Chief Justice Tani G. Cantil-Sakauye

Chief Justice of California

During her 10 years in office, Chief Justice Tani G. Cantil-Sakauye has emerged as one of the country’s leading advocates for equal access to justice, civic education, and reform of court funding models and procedures that unfairly impact the poor. 

When she was sworn into office in January 2011 as the 28th Chief Justice of California, she was the first Asian-Filipina American and the second woman to serve as the state’s chief justice.  

In recent years, Chief Justice Cantil-Sakauye has raised awareness of the unfair financial impact of fines, fees, and the bail system on the poor. She is a leading national advocate calling for bail system reform by addressing concerns about fairness and public safety. 


As leader of California’s judicial branch and chair of the Judicial Council, Chief Justice Cantil-Sakauye has led the judicial branch out of the state’s worst fiscal crisis since the Great Depression. She has improved the branch’s efficiency, accountability, and transparency in how it conducts business, sets policy, and discloses information. When she became Chief Justice, she opened meetings of the Judicial Council and its advisory bodies that were once closed to the public. Judicial Council meetings are now webcast, as are state Supreme Court oral arguments. She initiated a review and oversaw changes in court rules that will improve how judicial branch entities prevent and address harassment, discrimination, retaliation, and inappropriate workplace conduct.   During the COVID-19 pandemic she pushed for remote court operations and issued hundreds of emergency orders so that courts continue to operate safely. She also launched a program to make retired judges available to fast track the resolution of some criminal cases.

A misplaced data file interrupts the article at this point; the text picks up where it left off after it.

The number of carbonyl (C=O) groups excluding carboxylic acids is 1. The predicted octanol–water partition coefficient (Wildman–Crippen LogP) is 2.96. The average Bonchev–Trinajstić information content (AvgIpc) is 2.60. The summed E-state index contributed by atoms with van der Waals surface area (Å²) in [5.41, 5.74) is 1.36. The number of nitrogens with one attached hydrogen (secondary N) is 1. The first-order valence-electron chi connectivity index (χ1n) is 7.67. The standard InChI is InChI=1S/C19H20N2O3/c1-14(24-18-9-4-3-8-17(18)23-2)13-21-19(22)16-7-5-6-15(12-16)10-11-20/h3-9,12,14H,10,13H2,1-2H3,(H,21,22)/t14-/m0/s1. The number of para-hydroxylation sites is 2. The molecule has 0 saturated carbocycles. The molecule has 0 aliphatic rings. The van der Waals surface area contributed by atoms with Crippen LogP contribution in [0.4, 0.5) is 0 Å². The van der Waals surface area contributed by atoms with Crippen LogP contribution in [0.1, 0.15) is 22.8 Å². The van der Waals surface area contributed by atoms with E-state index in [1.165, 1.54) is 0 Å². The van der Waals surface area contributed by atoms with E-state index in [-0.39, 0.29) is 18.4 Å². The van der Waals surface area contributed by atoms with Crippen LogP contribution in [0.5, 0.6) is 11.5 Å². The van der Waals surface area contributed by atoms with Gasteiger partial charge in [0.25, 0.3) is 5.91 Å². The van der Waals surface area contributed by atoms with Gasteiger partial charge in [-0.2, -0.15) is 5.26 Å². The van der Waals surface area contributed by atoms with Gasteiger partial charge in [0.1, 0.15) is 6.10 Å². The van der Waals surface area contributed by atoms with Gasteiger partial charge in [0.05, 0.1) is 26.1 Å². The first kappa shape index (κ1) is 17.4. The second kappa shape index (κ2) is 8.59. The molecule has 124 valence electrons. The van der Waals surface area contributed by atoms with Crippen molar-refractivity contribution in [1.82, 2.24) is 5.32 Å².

She has been recognized for her early work on domestic violence issues, support for minority bar associations, and for advancing the role of women and minorities in the legal profession. The Chief Justice is a leader in revitalizing civic learning through her Power of Democracy initiative. She, along with other state leaders, fulfilled one of the initiative’s goals in July 2016 when the state Board of Education unanimously approved an instructional framework that encourages civic learning. In 2019, she was honored with the Sandra Day O’Connor Award by the National Center for State Courts for her work inspiring, promoting, and improving civics education. 


The Chief Justice has also convened leaders to address such issues as implicit bias, human trafficking, and truancy. All the Chief Justice’s initiatives support her vision for a judicial branch that provides physical access through safe and secure courthouses, remote access through technology initiatives, and equal access for all Californians.